17.01.2017 | Max-Planck-Institut für Biogeochemie

All articles from Earth Sciences >>>

The most recent press releases about innovation >>>

Die letzten 5 Focus-News des innovations-reports im Überblick:

Im Focus: Traffic jam in empty space

New success for Konstanz physicists in studying the quantum vacuum

An important step towards a completely new experimental access to quantum physics has been made at University of Konstanz. The team of scientists headed by...

Im Focus: How gut bacteria can make us ill

HZI researchers decipher infection mechanisms of Yersinia and immune responses of the host

Yersiniae cause severe intestinal infections. Studies using Yersinia pseudotuberculosis as a model organism aim to elucidate the infection mechanisms of these...

Im Focus: Interfacial Superconductivity: Magnetic and superconducting order revealed simultaneously

Researchers from the University of Hamburg in Germany, in collaboration with colleagues from the University of Aarhus in Denmark, have synthesized a new superconducting material by growing a few layers of an antiferromagnetic transition-metal chalcogenide on a bismuth-based topological insulator, both being non-superconducting materials.

While superconductivity and magnetism are generally believed to be mutually exclusive, surprisingly, in this new material, superconducting correlations...

Im Focus: Studying fundamental particles in materials

Laser-driving of semimetals allows creating novel quasiparticle states within condensed matter systems and switching between different states on ultrafast time scales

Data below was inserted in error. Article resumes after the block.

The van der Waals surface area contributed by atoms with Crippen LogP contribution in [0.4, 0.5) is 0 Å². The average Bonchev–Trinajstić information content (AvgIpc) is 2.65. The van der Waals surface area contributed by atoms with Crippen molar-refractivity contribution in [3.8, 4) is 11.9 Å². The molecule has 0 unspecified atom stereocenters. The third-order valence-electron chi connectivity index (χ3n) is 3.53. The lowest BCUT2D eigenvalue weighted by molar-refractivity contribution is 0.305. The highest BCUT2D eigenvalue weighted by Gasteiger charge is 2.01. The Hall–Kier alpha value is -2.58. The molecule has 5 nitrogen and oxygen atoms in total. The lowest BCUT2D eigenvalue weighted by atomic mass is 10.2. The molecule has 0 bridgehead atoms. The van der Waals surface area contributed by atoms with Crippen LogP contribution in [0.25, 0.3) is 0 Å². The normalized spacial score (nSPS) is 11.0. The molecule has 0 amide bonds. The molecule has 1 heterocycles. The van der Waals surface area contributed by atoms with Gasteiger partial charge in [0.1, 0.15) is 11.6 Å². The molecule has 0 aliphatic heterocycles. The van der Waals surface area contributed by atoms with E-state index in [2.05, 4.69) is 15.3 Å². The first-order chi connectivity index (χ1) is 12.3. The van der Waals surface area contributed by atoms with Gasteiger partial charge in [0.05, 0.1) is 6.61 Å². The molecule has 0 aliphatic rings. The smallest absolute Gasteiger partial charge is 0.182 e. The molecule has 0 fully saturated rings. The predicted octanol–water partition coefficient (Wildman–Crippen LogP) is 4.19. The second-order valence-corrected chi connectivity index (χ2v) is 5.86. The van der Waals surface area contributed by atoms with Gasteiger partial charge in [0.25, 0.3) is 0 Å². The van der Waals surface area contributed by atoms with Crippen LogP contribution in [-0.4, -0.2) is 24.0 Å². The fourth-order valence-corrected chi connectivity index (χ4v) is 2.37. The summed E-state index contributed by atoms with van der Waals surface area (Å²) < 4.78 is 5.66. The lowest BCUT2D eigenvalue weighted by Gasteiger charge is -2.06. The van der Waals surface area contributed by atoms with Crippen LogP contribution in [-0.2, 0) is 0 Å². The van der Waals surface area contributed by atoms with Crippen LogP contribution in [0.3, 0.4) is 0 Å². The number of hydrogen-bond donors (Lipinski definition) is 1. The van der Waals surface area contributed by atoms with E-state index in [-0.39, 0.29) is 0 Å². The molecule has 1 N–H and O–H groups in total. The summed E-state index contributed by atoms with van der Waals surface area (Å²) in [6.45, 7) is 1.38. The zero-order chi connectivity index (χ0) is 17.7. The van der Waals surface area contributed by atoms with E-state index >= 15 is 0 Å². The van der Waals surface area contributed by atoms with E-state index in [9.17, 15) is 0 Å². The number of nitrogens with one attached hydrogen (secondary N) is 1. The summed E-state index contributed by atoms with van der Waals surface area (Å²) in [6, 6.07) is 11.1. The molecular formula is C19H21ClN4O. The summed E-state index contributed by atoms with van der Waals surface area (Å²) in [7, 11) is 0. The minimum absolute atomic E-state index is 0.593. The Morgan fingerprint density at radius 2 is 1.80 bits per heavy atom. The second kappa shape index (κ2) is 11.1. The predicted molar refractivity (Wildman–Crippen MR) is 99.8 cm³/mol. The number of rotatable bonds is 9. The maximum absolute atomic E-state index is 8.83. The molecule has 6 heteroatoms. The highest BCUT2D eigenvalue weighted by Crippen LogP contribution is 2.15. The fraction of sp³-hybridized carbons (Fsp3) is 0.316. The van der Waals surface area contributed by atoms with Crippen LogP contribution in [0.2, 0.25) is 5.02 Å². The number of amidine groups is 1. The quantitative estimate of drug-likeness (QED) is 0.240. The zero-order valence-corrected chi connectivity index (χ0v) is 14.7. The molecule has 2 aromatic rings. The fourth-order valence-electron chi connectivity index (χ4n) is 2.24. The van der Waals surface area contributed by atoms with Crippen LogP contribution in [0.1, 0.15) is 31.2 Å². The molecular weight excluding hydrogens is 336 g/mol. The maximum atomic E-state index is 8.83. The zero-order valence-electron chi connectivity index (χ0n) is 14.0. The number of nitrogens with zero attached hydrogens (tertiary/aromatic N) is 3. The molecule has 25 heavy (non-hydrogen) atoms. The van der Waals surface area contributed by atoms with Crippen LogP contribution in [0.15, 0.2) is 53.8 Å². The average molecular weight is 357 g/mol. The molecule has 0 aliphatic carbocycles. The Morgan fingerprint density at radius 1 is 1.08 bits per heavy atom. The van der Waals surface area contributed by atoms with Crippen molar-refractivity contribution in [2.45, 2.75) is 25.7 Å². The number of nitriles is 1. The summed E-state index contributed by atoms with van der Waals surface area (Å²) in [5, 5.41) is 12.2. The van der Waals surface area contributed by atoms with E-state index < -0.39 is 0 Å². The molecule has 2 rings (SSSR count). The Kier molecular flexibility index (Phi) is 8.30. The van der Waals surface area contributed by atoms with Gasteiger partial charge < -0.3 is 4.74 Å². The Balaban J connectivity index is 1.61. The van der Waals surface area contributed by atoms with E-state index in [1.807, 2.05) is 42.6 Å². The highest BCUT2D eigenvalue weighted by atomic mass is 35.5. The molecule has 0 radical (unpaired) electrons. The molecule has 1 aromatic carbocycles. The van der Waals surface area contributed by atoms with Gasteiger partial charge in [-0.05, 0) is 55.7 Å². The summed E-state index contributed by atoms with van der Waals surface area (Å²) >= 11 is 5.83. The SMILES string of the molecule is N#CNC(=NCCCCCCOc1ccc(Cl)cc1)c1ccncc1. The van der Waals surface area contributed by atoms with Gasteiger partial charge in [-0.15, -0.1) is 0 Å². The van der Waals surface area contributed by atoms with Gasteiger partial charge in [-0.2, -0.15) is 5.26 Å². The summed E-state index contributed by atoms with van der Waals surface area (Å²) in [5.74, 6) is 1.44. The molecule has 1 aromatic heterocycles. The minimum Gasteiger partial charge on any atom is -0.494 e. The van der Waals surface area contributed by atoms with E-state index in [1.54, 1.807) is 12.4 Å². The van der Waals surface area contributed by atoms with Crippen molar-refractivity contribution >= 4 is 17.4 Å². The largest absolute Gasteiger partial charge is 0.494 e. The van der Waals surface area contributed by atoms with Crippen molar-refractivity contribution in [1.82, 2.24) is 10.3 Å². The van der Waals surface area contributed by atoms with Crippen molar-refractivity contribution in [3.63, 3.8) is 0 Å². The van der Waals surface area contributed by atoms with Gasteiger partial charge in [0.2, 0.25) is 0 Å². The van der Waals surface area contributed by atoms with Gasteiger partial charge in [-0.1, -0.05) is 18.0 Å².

Studying properties of fundamental particles in condensed matter systems is a promising approach to quantum field theory. Quasiparticles offer the opportunity...

Im Focus: Designing Architecture with Solar Building Envelopes

Among the general public, solar thermal energy is currently associated with dark blue, rectangular collectors on building roofs. Technologies are needed for aesthetically high quality architecture which offer the architect more room for manoeuvre when it comes to low- and plus-energy buildings. With the “ArKol” project, researchers at Fraunhofer ISE together with partners are currently developing two façade collectors for solar thermal energy generation, which permit a high degree of design flexibility: a strip collector for opaque façade sections and a solar thermal blind for transparent sections. The current state of the two developments will be presented at the BAU 2017 trade fair.

As part of the “ArKol – development of architecturally highly integrated façade collectors with heat pipes” project, Fraunhofer ISE together with its partners...

All Focus news of the innovation-report >>>

Anzeige

Anzeige

Event News

Sustainable Water use in Agriculture in Eastern Europe and Central Asia

19.01.2017 | Event News

12V, 48V, high-voltage – trends in E/E automotive architecture

10.01.2017 | Event News

2nd Conference on Non-Textual Information on 10 and 11 May 2017 in Hannover

09.01.2017 | Event News

 
Latest News

Helmholtz International Fellow Award for Sarah Amalia Teichmann

20.01.2017 | Awards Funding

An innovative high-performance material: biofibers made from green lacewing silk

20.01.2017 | Materials Sciences

Ion treatments for cardiac arrhythmia — Non-invasive alternative to catheter-based surgery

20.01.2017 | Life Sciences

VideoLinks
B2B-VideoLinks
More VideoLinks >>>